Take a look at Mondelez International's (NASDAQ:MDLZ) largest shareholder list and you'll find typical large institutional holders such as BlackRock, a New York-based money manager that owns 5.8% of the shares, and The Vanguard Group, manager of the Vanguard mutual funds which owns 6.2%.
But the largest shareholder is Bill Ackman's Pershing Square which owns 6.5% of Mondelez shares. Pershing Square is joined by another activist investor, Nelson Peltz and his Trian Fund, which follows a similar investment strategy as Pershing Square and owns 2.9% of Mondelez shares. Both investors are known for their strategy of taking sizable stakes in companies and pushing for management change or, at the very least, a change in the company's growth strategy.
Why activists have targeted Mondelez
These activist investors have targeted Mondelez because they see it as underperforming its peers in the food and beverage industry. In a July 2013 white paper, Trian made the case for why PepsiCo and Mondelez should merge to create a global snack powerhouse and improve margins from cost savings and revenue synergies. Trian saw Mondelez's 17% operating margin excluding marketing expense as too low compared to its peer average of 25% based on an average of other top food and beverage brands including Coca-Cola and The Hershey Company. Mondelez's margin continued slide, all the way down to 12% in 2013.
Later in 2015, Bill Ackman's Pershing Square disclosed a $5.5 billion stake in Mondelez citing similar reasoning to Trian. In Pershing Square's 2015 shareholder letter, the case was made that Mondelez had the largest opportunity for margin expansion in the large cap consumer packaged goods sector.
The influential voices from these major shareholders seem to have achieved the intended objective. Following the investment of Trian, Mondelez management laid out a plan to expand operating margin to 15%-16% through 2016 by cutting unnecessary costs. Management delivered, achieving an adjusted margin of 15.3%, excluding the impact of currency and other one-time costs. Management is now targeting an adjusted operating margin of 17% to 18% by 2018, which appears well within reach given Mondelez's first quarter 2017 margin of 16.8%.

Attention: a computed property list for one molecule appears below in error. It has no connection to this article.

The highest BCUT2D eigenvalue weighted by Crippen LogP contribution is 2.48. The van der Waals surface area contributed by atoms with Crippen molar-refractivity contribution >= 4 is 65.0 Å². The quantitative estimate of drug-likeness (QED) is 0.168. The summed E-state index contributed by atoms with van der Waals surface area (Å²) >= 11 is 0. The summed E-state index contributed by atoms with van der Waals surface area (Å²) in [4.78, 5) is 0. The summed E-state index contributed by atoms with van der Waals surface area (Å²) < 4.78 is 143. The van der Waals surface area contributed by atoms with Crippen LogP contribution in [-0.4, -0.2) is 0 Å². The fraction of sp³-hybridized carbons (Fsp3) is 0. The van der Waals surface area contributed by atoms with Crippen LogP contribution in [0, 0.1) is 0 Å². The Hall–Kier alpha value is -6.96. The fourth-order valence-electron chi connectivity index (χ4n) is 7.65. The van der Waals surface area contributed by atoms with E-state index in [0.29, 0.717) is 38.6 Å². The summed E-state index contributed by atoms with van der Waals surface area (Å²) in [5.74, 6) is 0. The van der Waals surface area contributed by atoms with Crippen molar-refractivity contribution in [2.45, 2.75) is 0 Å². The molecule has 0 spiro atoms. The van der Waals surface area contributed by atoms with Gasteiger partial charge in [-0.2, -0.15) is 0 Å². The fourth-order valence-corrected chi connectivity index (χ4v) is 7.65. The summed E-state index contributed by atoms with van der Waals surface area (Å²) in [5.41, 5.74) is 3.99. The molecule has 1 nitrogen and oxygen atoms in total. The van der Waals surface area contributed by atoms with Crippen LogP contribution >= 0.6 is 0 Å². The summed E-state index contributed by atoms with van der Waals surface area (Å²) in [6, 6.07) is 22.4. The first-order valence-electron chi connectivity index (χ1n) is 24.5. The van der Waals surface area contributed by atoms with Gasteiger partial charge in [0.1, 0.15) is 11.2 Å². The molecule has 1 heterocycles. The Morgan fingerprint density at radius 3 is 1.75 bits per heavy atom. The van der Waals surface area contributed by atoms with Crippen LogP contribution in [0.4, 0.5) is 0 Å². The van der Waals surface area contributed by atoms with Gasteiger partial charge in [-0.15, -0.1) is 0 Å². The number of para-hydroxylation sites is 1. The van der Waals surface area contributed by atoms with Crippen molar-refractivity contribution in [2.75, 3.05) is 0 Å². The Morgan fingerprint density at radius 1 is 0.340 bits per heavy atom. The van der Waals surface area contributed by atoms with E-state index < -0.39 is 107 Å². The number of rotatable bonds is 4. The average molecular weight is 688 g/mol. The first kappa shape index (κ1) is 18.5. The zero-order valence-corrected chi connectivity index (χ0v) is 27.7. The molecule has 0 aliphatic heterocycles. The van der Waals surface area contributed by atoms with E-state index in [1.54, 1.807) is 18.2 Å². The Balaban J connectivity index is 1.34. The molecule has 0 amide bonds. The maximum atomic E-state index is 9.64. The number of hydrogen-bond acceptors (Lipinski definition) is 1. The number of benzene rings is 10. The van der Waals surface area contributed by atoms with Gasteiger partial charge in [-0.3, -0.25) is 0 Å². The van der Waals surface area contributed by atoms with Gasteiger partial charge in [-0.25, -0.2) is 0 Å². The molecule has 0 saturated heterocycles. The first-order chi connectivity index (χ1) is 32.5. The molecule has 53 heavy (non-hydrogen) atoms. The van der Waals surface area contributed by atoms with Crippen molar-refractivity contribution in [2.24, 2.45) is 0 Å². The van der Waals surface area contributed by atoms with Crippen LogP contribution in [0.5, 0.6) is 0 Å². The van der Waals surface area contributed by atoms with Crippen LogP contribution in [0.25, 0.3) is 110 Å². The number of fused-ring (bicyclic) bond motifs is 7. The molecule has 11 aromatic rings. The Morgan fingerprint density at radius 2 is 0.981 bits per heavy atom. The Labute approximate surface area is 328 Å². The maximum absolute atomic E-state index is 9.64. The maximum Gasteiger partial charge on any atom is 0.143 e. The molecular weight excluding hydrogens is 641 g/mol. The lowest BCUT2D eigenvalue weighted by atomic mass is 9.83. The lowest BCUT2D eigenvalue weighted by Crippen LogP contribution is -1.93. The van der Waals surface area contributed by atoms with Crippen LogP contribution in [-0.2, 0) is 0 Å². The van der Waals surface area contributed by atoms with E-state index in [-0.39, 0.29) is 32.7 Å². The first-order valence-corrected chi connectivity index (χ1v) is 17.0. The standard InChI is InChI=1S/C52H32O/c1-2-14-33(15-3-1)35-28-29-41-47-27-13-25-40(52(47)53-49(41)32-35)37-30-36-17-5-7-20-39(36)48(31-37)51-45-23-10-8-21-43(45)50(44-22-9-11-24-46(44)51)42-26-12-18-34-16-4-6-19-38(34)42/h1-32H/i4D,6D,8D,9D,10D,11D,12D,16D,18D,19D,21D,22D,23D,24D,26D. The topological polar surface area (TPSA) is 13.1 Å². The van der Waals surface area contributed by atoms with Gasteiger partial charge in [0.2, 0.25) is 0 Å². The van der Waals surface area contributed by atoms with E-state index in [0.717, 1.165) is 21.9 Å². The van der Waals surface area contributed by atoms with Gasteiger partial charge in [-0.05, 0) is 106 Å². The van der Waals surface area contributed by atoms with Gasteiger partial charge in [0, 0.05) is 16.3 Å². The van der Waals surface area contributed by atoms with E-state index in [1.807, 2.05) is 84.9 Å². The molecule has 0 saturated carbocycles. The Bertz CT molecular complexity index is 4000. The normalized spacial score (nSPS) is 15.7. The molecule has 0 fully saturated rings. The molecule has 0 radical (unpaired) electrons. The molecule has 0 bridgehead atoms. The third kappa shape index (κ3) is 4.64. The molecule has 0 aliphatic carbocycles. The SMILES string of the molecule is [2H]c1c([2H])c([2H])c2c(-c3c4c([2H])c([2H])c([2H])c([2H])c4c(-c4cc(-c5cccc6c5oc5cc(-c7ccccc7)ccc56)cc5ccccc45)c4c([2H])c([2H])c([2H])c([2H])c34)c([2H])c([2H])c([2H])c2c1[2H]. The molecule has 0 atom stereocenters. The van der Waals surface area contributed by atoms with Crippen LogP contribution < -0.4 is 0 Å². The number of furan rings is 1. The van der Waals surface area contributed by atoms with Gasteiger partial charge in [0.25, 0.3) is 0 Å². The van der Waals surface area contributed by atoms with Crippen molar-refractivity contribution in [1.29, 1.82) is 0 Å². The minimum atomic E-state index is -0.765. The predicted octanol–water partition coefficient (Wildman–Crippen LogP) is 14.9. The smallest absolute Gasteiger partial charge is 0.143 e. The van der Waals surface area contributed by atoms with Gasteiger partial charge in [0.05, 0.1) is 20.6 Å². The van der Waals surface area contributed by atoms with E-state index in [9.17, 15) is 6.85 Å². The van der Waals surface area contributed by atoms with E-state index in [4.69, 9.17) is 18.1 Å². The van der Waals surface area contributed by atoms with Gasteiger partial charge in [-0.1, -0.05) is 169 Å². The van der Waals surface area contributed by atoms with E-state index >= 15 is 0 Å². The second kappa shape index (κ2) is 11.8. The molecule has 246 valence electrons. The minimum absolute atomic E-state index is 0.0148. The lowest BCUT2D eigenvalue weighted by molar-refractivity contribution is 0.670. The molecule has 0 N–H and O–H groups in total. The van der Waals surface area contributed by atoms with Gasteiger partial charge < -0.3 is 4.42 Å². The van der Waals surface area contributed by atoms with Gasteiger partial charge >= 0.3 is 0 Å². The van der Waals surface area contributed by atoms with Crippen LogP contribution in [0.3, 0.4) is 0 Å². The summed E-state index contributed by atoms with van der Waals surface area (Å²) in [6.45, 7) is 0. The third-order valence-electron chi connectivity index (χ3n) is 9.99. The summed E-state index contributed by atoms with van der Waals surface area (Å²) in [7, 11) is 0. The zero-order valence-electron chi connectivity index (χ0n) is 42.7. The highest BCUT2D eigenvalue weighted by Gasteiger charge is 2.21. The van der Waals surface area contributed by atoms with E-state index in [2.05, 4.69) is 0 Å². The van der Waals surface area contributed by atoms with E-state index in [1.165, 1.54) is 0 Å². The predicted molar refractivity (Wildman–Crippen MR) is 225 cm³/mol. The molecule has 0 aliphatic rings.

Over the last five years, Mondelez stock is up 72% -- slightly higher than the return of the iShares Dow Jones US Consumer Goods ETF -- but trailing the S&P 500's return of 80%. Large cap global food companies have dealt with currency headwinds and a consumer shift away from heavily processed foods, both of which have caused sales growth to slow dramatically in recent years.
The only thing providing a lift to Mondelez stock right now is cost cutting and margin expansion. In 2016, organic net revenue growth was only 1.3%, but margin expansion provided a huge boost to the bottom line with adjusted earnings per share growing 24% over 2015. Overall, the influence of Trian and Pershing Square has to be seen as a positive for Mondelez, but at some point, Mondelez will need to get the top line growing faster to keep the stock moving higher, since margins can be improved only so much over time.